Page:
The First Workshop on Natural Legal Language Processing (NLLP) will be co-located with NAACL 2019. The phrase "natural legal language processing" in the title strikes me as oddly constructed, from a syntactic and semantic point of view, though I'm sure that NAACL attendees will interpret it easily as intended.

Let me explain.

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Really weird sinographs, part 4

A video introducing 70 obscure Chinese characters (shēngpì zì 生僻字):

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"Falling rocks" versus "fallen rocks"

[This is a guest post by an anonymous correspondent.]

We traveled last week from our home in Baltimore out to see our daughter in Ohio, and while en route in Pennsylvania, my husband and I noticed something. At various points along the turnpike, we saw signs that noted "Falling Rocks" and others that noted "Fallen Rocks." It was after dark as we drove, so we couldn't see what the hillsides looked like, but we found it unusual to see both signs, which appeared to be in free variation. We didn't see any rocks in the road, and happily for us, none came rolling down as we passed.

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Of knots, pimples, and Sinitic reconstructions

A couple of months ago, we talked about gēda 疙瘩, which is one of those very cool, two syllable Sinitic words, neither of whose syllables means anything by itself (i.e., not only is it a disyllabic lexeme, it is also a disyllabic morpheme).  Furthermore, gēda 疙瘩 is highly polysemous, with the following meanings:  "pimple; knot; swelling on the skin; lump; nodule; blotch; a knot in one's body or heart (–> hangup; problem; preoccupation)".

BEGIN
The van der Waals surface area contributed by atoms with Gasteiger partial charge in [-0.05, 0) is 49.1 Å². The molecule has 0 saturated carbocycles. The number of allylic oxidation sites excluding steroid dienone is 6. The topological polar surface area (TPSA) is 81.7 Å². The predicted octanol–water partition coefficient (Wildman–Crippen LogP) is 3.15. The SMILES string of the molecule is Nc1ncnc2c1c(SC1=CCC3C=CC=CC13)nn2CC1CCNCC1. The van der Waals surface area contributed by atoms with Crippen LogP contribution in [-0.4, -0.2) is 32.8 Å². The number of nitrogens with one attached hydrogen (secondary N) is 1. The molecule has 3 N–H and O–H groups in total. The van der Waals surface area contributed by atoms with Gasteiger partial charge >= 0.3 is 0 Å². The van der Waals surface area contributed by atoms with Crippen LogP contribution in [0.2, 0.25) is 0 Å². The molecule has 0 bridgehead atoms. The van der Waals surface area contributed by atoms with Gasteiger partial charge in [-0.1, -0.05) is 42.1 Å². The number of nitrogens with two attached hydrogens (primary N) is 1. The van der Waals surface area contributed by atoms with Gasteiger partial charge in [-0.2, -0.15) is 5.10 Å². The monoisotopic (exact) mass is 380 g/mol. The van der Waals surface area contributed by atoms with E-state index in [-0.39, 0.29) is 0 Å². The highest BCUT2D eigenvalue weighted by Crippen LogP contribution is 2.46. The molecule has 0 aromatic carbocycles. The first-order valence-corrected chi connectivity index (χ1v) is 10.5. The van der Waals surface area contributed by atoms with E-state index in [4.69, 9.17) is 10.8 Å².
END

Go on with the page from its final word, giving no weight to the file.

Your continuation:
See "Too hard to translate soup" (9/2/18).

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Whose values?

The subhed of this opinion piece made me do a double take — Bari Weiss, "A Massacre in the Heart of Mr. Rogers' Neighborhood: The values that drove Robert Bowers to murder my neighbors are the ones we cherish — and will continue to live by", NYT 10/27/2018.

At least, that's how the piece originally ran:

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An xkcd for Geoff Nunberg

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Metaphorical limitations

A few years ago, I noticed an apparent boom in "Peak X" (see also "'Peak X' abides" and "Peak friend"), and reported concerns that the peak bubble might have burst ("Peak peak has apparently passed"). But a scan of recent news stories suggests that the peak X construction has established itself solidly in the journalistic lexicon. In addition to the obvious things like "peak foliage", "peak leaf season", "peak fire season", and "peak earnings", we can read about  "peak plastic", "peak crazy", "peak absurdity", "peak patent", "peak Fortnite", "peak grunge", and "peak First Take yelling".

In one of those posts back in 2014, I wondered why "there's no 'valley X' or 'trough X' corresponding to 'peak X'". And for that matter, why no "summit X"?